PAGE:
rlf        year1, f
       rlf        year0, f
       rlf        year1, f

;copy accumulator to temporary
       movf        year1, w
       movwf        TEMP1
       movf        year0, w
       movwf        TEMP0


;shift temporary left 3 times
       clrc
       rlf        TEMP0, f
       rlf        TEMP1, f
       rlf        TEMP0, f
       rlf        TEMP1, f
       rlf        TEMP0, f
       rlf        TEMP1, f

;add temporary to accumulator
       movf        TEMP0, w
       addwf        year0, f
       movf        TEMP1, w
       skpnc
       incfsz        TEMP1, w
       addwf        year1, f

;shift temporary left 1 times
       clrc
       rlf        TEMP0, f
       rlf        TEMP1, f

;add temporary to accumulator
       movf        TEMP0, w
       addwf        year0, f
       movf        TEMP1, w
       skpnc
       incfsz        TEMP1, w
       addwf        year1, f


2006\07\27@195739 by Jinx

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> After doing the 4 year test to eliminate 3/4 of the years a table
> still would take up a lot of memory.

The second test of my previous reply is obviously way OTT and
the multiplication is completely unnecessary. Same accomplished
by starting with compare value of 1200. Successively add 400 to
this and loop/compare

(a cup of tea and breakfast should be mandatory before thinking)

2006\07\27@222030 by Gerhard Fiedler

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William ChopsWestfield wrote:

> On Jul 27, 2006, at 1:27 AM, Russell McMahon wrote:
>
>>> Try Zeller's congruence (Russel's favourite:
>>> http://en.wikipedia.org/wiki/Zeller%27s_Congruence
>
> Hmm.  Interesting wiki page.  Can anyone see how the "algorithm"
> presented matches the formula?


> Algorithm Z(y, m, d)
>   Input: The year y, month m (1 ≤ m ≤ 12) and day d (1 ≤ d ≤ 31).
>   Output: The day of the week.
>
>   t ← (0, 3, 2, 5, 0, 3, 5, 1, 4, 6, 2, 4)

This seems to be the "m term" of the formula. But it comes out differently
when I try it. The sequence I get is (5, 0, 3, 6, 1, 4, 6, 2, 5, 0, 3, 5).
Apparently shifted by two positions, and still three of the remaining
numbers different.

>   n ← (Sunday, Monday, Tuesday, Wednesday, Thursday, Friday, Saturday)

>   if m < 3
>     y ← y - 1

This seems to be related to the "March confusion": up until some time, they
seemed to have considered the year to start with March, so the months
before belonged to the earlier year. Apparently Mr. Zeller created the
formula at that time.

>   w ← (y + [y/4] - [y/100] + [y/400] + t(m-1) + d) mod 7

Mostly, it seems this is the formula slightly reorganized:

+ y : K in the formula
+ [y/4]: [K/4]
- [y/100] + [y/400]: [J/4] - 2J (according to the Analysis section)
+ t(m-1): the "m term", changing 1-based months to 0-based index?
+ d: q

>   return n(w)

They say the formula returns 0 for Saturday, whereas here 0 is Sunday?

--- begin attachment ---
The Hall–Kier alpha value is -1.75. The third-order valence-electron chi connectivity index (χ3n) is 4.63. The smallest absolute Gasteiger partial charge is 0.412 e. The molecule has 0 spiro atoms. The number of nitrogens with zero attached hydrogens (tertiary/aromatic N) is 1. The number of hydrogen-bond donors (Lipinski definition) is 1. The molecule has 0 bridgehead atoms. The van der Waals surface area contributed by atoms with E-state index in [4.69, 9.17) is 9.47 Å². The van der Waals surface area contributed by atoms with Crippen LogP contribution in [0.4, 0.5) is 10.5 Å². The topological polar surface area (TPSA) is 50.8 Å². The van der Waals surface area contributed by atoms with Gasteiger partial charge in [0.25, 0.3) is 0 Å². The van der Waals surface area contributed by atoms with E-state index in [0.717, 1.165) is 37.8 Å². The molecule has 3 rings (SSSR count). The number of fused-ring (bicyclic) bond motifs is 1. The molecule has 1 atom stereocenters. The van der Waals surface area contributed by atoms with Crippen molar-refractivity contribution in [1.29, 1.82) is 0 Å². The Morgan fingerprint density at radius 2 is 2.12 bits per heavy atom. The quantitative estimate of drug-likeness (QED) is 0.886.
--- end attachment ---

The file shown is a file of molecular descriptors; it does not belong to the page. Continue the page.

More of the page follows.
So this doesn't really explain it, but at least it raises questions :)

Gerhard

2006\07\28@014715 by Russell McMahon

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>> On Jul 27, 2006, at 1:27 AM, Russell McMahon wrote:

>>>> Try Zeller's congruence (Russel's favourite:
>>>> en.wikipedia.org/wiki/Zeller%27s_Congruence
>>
>> Hmm.  Interesting wiki page.  Can anyone see how the "algorithm"
>> presented matches the formula?
...

No he didn't :-)
Looks interesting though.


       RM

2006\07\28@034810 by Alan B. Pearce

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>This seems to be related to the "March confusion": up until some time, they
>seemed to have considered the year to start with March, so the months
>before belonged to the earlier year. Apparently Mr. Zeller created the
>formula at that time.

The "march confusion" you cite seems to be a mechanism for making the
calculation easier by adding the extra day to the end of the year, rather
than in the middle of the calculation year., rather than it being an actual
"year start".

It is purely a device to make the calculation easier.

2006\07\28@074348 by Gerhard Fiedler

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Alan B. Pearce wrote:

>>This seems to be related to the "March confusion": up until some time, they
>>seemed to have considered the year to start with March, so the months
>>before belonged to the earlier year. Apparently Mr. Zeller created the
>>formula at that time.
>
> The "march confusion" you cite seems to be a mechanism for making the
> calculation easier by adding the extra day to the end of the year, rather
> than in the middle of the calculation year., rather than it being an actual
> "year start".
>
> It is purely a device to make the calculation easier.

You may be right... I didn't analyze how the formula works, and I didn't
quite understand how the algorithm is related to it.

However, I didn't just make that "March confusion" up; Wikipedia claims in
http://en.wikipedia.org/wiki/Gregorian_calendar that there indeed has been
something like that:

""Old Style" (OS) and "New Style" (NS) are sometimes added to dates to
identify which system is used in the British Empire and other countries
that did not immediately change. In Britain it is usual to map most dates
from the Julian year onto the Gregorian year without converting the day and
month. But because the start of the year did not change until the same year
that the Gregorian calendar was introduced, OS/NS is particularly relevant
for dates which fall between, 1 January and 25 March. For example the
execution of King Charles I is usually recorded as having taken place on
1649-01-30 (NS), but in contemporary documents it is recorded as having
taken place on 30 January 1648[2]."

Gerhard

2006\07\28@093718 by William Couture

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On 7/27/06, Howard Winter <HDRWspamKILLspamh2org.demon.co.uk> wrote:
>
> Or you could work it out from first principles, if you know the exact (mean) length of a
> Solar Year.
>
> If it was 365.25 it would just be every 4 years.
>
> 365.24 brings in the 100-year exception (subtract 1/100 from the above)
>
> 365.2425 adds the 400-year part (add 1/400)
>
> and so on.
>
> Googling the exact length of a Solar Year is left as an exercise for the reader!  ;-)

http://www.astro.uni.torun.pl/~kb/Papers/JRASC/Tropic.htm